The Japan Sumo Association on Thursday announced the closure of the scandal-hit Miyagino stable for the foreseeable future and the indefinite transfer of its wrestlers and elders to the Isegahama stable.

Former yokozuna Hakuho, winner of a record 45 championships in the elite makuuchi division, was serving as the Miyagino stablemaster when it emerged last month that his 22-year-old protege Hokuseiho had repeatedly subjected two junior wrestlers at the stable to physical abuse.

Hakuho received a demotion and pay cut from the JSA, while the Mongolian-born, Hokkaido-raised Hokuseiho, who was wrestling in the top tier, retired from sumo over the scandal.

Negotiations for the transfer had been under way since the Spring Grand Sumo Tournament earlier this month. An initial plan would have seen the Miyagino members divided and sent to different stables, but the JSA preferred to transfer the entire stable as one.

The latest decision sees Hakuho make the move along with his wrestlers and serve as sumo elder Miyagino at the Isegahama stable, where he will receive reeducation on being a stablemaster and sumo elder.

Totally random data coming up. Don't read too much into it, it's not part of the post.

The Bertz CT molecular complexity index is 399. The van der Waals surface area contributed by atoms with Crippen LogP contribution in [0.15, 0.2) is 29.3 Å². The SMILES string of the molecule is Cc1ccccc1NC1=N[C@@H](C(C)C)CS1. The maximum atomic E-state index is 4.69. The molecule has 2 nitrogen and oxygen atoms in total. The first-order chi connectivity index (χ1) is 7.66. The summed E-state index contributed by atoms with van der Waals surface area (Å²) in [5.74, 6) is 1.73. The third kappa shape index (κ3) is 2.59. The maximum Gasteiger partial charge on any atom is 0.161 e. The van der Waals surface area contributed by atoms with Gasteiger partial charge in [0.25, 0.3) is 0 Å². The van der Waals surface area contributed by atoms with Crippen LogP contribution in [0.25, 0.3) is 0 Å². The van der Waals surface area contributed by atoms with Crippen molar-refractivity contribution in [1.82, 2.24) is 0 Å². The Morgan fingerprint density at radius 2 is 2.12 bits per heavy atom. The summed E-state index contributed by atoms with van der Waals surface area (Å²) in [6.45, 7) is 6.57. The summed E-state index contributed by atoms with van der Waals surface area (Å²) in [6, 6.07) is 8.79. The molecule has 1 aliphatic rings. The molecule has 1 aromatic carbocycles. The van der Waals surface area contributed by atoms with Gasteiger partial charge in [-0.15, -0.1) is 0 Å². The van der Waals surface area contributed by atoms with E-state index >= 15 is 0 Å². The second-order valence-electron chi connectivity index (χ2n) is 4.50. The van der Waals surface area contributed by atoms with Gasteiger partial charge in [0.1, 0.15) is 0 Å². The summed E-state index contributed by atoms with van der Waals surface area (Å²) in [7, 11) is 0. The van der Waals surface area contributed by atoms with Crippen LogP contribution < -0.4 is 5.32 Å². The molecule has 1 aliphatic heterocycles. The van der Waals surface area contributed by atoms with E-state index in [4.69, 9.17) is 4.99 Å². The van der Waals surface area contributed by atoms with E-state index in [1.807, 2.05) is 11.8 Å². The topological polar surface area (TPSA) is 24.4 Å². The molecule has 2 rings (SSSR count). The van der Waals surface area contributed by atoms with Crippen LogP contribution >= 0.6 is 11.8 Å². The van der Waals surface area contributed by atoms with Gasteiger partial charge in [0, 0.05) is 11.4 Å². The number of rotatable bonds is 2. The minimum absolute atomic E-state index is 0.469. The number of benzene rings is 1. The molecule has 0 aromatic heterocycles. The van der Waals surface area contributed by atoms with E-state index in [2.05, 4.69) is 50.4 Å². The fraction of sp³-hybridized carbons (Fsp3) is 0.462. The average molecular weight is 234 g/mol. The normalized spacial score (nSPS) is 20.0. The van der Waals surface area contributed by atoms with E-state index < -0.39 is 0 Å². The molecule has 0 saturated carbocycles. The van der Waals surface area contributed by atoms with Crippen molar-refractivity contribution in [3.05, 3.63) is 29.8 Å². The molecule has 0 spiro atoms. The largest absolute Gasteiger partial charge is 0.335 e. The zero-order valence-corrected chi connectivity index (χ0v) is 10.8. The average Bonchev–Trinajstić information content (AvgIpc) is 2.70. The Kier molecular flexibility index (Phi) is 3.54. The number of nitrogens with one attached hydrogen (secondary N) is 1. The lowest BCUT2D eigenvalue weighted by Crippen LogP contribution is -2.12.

"It doesn't mean the (Miyagino) stable will disappear. It is going to be under control temporarily," JSA public relations manager Sadogatake said after a board of directors meeting in Tokyo. "We're hopeful of sumo elder Miyagino nurturing good wrestlers again."

The Isegahama stablemaster, former yokozuna Asahifuji, and sumo elder Asakayama, former ozeki Kaio, will report on Hakuho to the JSA after each grand tournament held every two months.

The Isegahama stable is home to around 20 wrestlers including lone yokozuna Terunofuji and recent headline-maker Takerufuji, who won the March grand tournament as a top-division rookie.

Its absorption of the roughly 20 Miyagino wrestlers will create sumo's biggest stable.